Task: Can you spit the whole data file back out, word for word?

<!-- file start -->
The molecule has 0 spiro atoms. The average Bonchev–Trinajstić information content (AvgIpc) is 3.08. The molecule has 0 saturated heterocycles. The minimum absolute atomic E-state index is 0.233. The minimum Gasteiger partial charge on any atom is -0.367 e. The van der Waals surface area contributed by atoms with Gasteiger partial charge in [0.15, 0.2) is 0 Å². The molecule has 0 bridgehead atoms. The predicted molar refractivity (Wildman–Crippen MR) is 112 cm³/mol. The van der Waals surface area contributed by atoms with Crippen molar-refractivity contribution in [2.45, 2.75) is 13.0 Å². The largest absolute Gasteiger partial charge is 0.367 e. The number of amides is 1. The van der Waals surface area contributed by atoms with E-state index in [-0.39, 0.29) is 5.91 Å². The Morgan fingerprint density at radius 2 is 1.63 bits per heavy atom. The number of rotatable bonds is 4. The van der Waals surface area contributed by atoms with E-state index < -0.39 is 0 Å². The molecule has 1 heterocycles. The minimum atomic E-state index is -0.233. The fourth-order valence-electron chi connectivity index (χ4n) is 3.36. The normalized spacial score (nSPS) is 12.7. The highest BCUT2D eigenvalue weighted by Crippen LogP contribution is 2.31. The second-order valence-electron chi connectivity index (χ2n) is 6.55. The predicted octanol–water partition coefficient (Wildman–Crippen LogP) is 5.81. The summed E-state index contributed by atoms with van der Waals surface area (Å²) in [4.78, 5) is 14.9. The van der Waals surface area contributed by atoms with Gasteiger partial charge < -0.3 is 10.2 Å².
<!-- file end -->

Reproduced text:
The molecule has 0 spiro atoms. The average Bonchev–Trinajstić information content (AvgIpc) is 3.08. The molecule has 0 saturated heterocycles. The minimum absolute atomic E-state index is 0.233. The minimum Gasteiger partial charge on any atom is -0.367 e. The van der Waals surface area contributed by atoms with Gasteiger partial charge in [0.15, 0.2) is 0 Å². The molecule has 0 bridgehead atoms. The predicted molar refractivity (Wildman–Crippen MR) is 112 cm³/mol. The van der Waals surface area contributed by atoms with Crippen molar-refractivity contribution in [2.45, 2.75) is 13.0 Å². The largest absolute Gasteiger partial charge is 0.367 e. The number of amides is 1. The van der Waals surface area contributed by atoms with E-state index in [-0.39, 0.29) is 5.91 Å². The Morgan fingerprint density at radius 2 is 1.63 bits per heavy atom. The number of rotatable bonds is 4. The van der Waals surface area contributed by atoms with E-state index < -0.39 is 0 Å². The molecule has 1 heterocycles. The minimum atomic E-state index is -0.233. The fourth-order valence-electron chi connectivity index (χ4n) is 3.36. The normalized spacial score (nSPS) is 12.7. The highest BCUT2D eigenvalue weighted by Crippen LogP contribution is 2.31. The second-order valence-electron chi connectivity index (χ2n) is 6.55. The predicted octanol–water partition coefficient (Wildman–Crippen LogP) is 5.81. The summed E-state index contributed by atoms with van der Waals surface area (Å²) in [4.78, 5) is 14.9. The van der Waals surface area contributed by atoms with Gasteiger partial charge < -0.3 is 10.2 Å².